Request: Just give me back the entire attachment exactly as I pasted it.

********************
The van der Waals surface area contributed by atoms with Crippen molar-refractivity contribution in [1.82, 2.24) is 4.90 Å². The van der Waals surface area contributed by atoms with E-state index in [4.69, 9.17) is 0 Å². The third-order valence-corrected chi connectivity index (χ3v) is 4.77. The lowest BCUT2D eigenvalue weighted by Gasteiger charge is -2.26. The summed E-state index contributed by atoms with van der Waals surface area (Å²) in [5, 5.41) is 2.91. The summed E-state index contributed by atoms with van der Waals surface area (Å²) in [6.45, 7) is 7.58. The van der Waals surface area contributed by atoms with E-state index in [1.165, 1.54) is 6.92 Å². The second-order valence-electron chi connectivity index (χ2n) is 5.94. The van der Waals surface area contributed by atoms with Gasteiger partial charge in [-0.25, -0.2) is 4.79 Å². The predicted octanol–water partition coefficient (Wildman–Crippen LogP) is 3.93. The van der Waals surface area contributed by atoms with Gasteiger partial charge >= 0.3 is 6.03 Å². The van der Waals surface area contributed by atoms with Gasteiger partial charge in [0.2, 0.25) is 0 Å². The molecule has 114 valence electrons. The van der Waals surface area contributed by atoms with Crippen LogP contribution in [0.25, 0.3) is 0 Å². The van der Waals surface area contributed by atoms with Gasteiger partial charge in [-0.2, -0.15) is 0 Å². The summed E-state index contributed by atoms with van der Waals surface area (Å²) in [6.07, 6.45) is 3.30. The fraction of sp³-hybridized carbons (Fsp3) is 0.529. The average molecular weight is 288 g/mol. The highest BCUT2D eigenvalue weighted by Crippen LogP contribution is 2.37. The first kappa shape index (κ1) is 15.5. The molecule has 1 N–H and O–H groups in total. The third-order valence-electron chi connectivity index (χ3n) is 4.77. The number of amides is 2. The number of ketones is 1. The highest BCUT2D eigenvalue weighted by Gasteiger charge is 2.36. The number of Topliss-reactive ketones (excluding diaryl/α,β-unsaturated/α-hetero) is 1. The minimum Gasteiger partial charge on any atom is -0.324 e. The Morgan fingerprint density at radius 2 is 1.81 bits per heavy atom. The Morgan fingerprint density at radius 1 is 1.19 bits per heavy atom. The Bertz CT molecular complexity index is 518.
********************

The van der Waals surface area contributed by atoms with Crippen molar-refractivity contribution in [1.82, 2.24) is 4.90 Å². The van der Waals surface area contributed by atoms with E-state index in [4.69, 9.17) is 0 Å². The third-order valence-corrected chi connectivity index (χ3v) is 4.77. The lowest BCUT2D eigenvalue weighted by Gasteiger charge is -2.26. The summed E-state index contributed by atoms with van der Waals surface area (Å²) in [5, 5.41) is 2.91. The summed E-state index contributed by atoms with van der Waals surface area (Å²) in [6.45, 7) is 7.58. The van der Waals surface area contributed by atoms with E-state index in [1.165, 1.54) is 6.92 Å². The second-order valence-electron chi connectivity index (χ2n) is 5.94. The van der Waals surface area contributed by atoms with Gasteiger partial charge in [-0.25, -0.2) is 4.79 Å². The predicted octanol–water partition coefficient (Wildman–Crippen LogP) is 3.93. The van der Waals surface area contributed by atoms with Gasteiger partial charge >= 0.3 is 6.03 Å². The van der Waals surface area contributed by atoms with Gasteiger partial charge in [0.2, 0.25) is 0 Å². The molecule has 114 valence electrons. The van der Waals surface area contributed by atoms with Crippen LogP contribution in [0.25, 0.3) is 0 Å². The van der Waals surface area contributed by atoms with Gasteiger partial charge in [-0.2, -0.15) is 0 Å². The summed E-state index contributed by atoms with van der Waals surface area (Å²) in [6.07, 6.45) is 3.30. The fraction of sp³-hybridized carbons (Fsp3) is 0.529. The average molecular weight is 288 g/mol. The highest BCUT2D eigenvalue weighted by Crippen LogP contribution is 2.37. The first kappa shape index (κ1) is 15.5. The molecule has 1 N–H and O–H groups in total. The third-order valence-electron chi connectivity index (χ3n) is 4.77. The number of amides is 2. The number of ketones is 1. The highest BCUT2D eigenvalue weighted by Gasteiger charge is 2.36. The number of Topliss-reactive ketones (excluding diaryl/α,β-unsaturated/α-hetero) is 1. The minimum Gasteiger partial charge on any atom is -0.324 e. The Morgan fingerprint density at radius 2 is 1.81 bits per heavy atom. The Morgan fingerprint density at radius 1 is 1.19 bits per heavy atom. The Bertz CT molecular complexity index is 518.